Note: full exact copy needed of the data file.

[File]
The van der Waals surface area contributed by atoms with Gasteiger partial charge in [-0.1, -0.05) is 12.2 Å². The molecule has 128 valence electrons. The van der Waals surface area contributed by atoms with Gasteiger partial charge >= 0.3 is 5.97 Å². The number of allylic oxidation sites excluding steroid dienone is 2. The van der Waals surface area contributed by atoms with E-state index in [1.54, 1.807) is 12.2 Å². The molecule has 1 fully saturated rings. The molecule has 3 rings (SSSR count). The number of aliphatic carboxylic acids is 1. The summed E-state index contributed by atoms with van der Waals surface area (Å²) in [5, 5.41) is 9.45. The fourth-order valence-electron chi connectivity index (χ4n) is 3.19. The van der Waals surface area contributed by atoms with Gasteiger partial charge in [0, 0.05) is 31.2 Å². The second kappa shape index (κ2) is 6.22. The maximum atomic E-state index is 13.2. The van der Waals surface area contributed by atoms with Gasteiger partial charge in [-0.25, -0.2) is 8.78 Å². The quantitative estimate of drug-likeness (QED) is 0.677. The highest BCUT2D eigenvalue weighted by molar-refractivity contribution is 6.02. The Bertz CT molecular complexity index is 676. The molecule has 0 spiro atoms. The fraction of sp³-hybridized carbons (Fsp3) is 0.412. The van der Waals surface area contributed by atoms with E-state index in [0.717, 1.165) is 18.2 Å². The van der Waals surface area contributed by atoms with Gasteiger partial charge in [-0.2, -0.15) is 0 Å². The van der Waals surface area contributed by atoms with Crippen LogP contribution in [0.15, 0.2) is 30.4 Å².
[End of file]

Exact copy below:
The van der Waals surface area contributed by atoms with Gasteiger partial charge in [-0.1, -0.05) is 12.2 Å². The molecule has 128 valence electrons. The van der Waals surface area contributed by atoms with Gasteiger partial charge >= 0.3 is 5.97 Å². The number of allylic oxidation sites excluding steroid dienone is 2. The van der Waals surface area contributed by atoms with E-state index in [1.54, 1.807) is 12.2 Å². The molecule has 1 fully saturated rings. The molecule has 3 rings (SSSR count). The number of aliphatic carboxylic acids is 1. The summed E-state index contributed by atoms with van der Waals surface area (Å²) in [5, 5.41) is 9.45. The fourth-order valence-electron chi connectivity index (χ4n) is 3.19. The van der Waals surface area contributed by atoms with Gasteiger partial charge in [0, 0.05) is 31.2 Å². The second kappa shape index (κ2) is 6.22. The maximum atomic E-state index is 13.2. The van der Waals surface area contributed by atoms with Gasteiger partial charge in [-0.25, -0.2) is 8.78 Å². The quantitative estimate of drug-likeness (QED) is 0.677. The highest BCUT2D eigenvalue weighted by molar-refractivity contribution is 6.02. The Bertz CT molecular complexity index is 676. The molecule has 0 spiro atoms. The fraction of sp³-hybridized carbons (Fsp3) is 0.412. The van der Waals surface area contributed by atoms with E-state index in [0.717, 1.165) is 18.2 Å². The van der Waals surface area contributed by atoms with Gasteiger partial charge in [-0.2, -0.15) is 0 Å². The van der Waals surface area contributed by atoms with Crippen LogP contribution in [0.15, 0.2) is 30.4 Å².